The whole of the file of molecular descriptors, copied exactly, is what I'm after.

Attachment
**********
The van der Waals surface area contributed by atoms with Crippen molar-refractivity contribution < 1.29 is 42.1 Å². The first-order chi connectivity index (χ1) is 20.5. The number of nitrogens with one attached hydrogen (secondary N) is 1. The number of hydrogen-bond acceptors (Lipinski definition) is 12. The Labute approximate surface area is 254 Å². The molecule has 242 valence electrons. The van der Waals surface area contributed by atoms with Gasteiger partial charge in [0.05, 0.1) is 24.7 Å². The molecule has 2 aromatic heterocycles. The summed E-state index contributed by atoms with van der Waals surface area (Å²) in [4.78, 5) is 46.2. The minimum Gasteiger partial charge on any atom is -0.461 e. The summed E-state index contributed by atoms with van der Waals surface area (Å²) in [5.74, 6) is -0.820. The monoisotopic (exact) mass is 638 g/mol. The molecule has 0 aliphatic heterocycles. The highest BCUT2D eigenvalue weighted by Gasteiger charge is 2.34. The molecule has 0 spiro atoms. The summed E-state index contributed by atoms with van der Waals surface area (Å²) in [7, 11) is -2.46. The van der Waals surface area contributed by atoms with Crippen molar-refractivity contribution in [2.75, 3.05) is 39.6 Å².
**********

The van der Waals surface area contributed by atoms with Crippen molar-refractivity contribution < 1.29 is 42.1 Å². The first-order chi connectivity index (χ1) is 20.5. The number of nitrogens with one attached hydrogen (secondary N) is 1. The number of hydrogen-bond acceptors (Lipinski definition) is 12. The Labute approximate surface area is 254 Å². The molecule has 242 valence electrons. The van der Waals surface area contributed by atoms with Gasteiger partial charge in [0.05, 0.1) is 24.7 Å². The molecule has 2 aromatic heterocycles. The summed E-state index contributed by atoms with van der Waals surface area (Å²) in [4.78, 5) is 46.2. The minimum Gasteiger partial charge on any atom is -0.461 e. The summed E-state index contributed by atoms with van der Waals surface area (Å²) in [5.74, 6) is -0.820. The monoisotopic (exact) mass is 638 g/mol. The molecule has 0 aliphatic heterocycles. The highest BCUT2D eigenvalue weighted by Gasteiger charge is 2.34. The molecule has 0 spiro atoms. The summed E-state index contributed by atoms with van der Waals surface area (Å²) in [7, 11) is -2.46. The van der Waals surface area contributed by atoms with Crippen molar-refractivity contribution in [2.75, 3.05) is 39.6 Å².